April 13, 2018

The Race Issue - More to Do

Abbie Altamirano (’18) knew from her first days at Gonzaga that she would not feel included. She was the only student of color in a classroom where race was “rarely discussed appropriately” and felt uncomfortable in her residence hall.

In her many roles at Gonzaga – from La Raza Latina and Center for Global Engagement, to scholar and researcher – she continually seeks to learn from other students. Being exposed to different cultures improves the culture of GU, she says. That’s definitely the intention of a community like La Raza Latina, which is for students from Latinx* backgrounds, but also a place where others can learn and celebrate a collective culture together.

“I felt pressured to be the spokeswoman on behalf of people of color the more I got involved,” she says. “I had too often felt like my voice was ignored, but at Stories Behind the Stats, I felt like people heard what I had to say, and what everyone else had to say, and took it to heart and went to action,” says Altamirano.

At the second Stories Behind the Stats event, students spoke to a packed room, and Altamirano took note. “I have watched the progression and have seen how Gonzaga is listening and actively trying to make a change.”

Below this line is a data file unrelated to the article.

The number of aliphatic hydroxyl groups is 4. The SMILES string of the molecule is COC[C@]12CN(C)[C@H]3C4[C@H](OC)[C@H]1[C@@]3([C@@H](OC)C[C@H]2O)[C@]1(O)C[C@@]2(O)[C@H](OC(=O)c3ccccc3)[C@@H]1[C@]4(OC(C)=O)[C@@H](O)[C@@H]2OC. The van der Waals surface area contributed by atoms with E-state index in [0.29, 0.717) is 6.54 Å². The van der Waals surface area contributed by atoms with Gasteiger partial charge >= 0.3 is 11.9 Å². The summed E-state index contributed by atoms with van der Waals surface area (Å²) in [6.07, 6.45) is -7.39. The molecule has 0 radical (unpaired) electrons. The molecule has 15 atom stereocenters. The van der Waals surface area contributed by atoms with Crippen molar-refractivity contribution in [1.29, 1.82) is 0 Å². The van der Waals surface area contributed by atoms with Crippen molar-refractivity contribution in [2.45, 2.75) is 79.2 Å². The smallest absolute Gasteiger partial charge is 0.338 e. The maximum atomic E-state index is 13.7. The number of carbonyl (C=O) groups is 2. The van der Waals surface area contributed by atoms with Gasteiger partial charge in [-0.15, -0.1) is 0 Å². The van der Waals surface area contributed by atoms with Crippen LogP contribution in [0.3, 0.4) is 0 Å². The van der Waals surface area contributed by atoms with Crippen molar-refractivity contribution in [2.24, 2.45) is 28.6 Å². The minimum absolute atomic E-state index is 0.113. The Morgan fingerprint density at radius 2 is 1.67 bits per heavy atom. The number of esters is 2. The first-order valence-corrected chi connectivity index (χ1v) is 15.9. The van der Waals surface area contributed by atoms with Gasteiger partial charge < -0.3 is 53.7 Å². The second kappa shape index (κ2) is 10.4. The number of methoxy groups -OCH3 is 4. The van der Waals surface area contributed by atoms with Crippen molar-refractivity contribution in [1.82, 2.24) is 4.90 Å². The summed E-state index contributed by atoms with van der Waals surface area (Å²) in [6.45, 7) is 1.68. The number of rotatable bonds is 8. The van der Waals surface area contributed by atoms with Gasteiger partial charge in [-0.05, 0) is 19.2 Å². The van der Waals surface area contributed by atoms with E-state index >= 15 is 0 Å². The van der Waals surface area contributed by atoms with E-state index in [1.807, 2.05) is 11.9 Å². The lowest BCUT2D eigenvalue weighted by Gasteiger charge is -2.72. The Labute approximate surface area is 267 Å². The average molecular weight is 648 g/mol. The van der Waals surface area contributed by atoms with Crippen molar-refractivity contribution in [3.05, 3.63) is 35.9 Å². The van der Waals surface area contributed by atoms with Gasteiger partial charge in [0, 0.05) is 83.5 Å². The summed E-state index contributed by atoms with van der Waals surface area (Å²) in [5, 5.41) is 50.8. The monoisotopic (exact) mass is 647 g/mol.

“It felt good to know people cared, but still more needs to be done.”

Aside from the leaders and faculty demonstrating they care, there is an effort among white students to achieve and show greater understanding, too.

*Latinx: gender neutral term replacing Latino (male) or Latina (female), referencing Latin American culture or identity.

 

Profile of straightfaced Connor Hayes, white college-aged male 

 

Before coming to Gonzaga from Hailey, Idaho, Connor Hayes (’18) didn’t have a perspective on racism and diversity at all, he says. “I lacked an understanding of what it meant to be white, or even more, what it meant to NOT be white. I was completely ignorant that those two experiences differed at all.”

Last year, he attended a conference on white privilege that opened his eyes. “It gave me the tools to examine my environment. I recognized things like microaggressions for the first time, noticed the lack of diversity in my classes, and saw how my actions created an exclusive environment for people who looked like me.”

“I think too often, white allies try to become the voice for a population they don’t represent. We are called to give a voice to the voice-less, not to BE that voice,” says Hayes. “The way we do that is to provide space in interactions where those who are disenfranchised feel safe enough to speak openly about their experience.”

His encouragement to those who may scoff at white privilege and racism discussions is to look past the emotional response these topics invoke. Citing Martin Luther King Jr.’s “Letter from a Birmingham Jail,” Hayes says, “The greatest obstacle to justice wasn’t the racist, KKK member, but the white moderate who would rather wait for a more convenient season for action.”

He continues, “If we sit back and allow injustice to occur, then nothing will ever change.”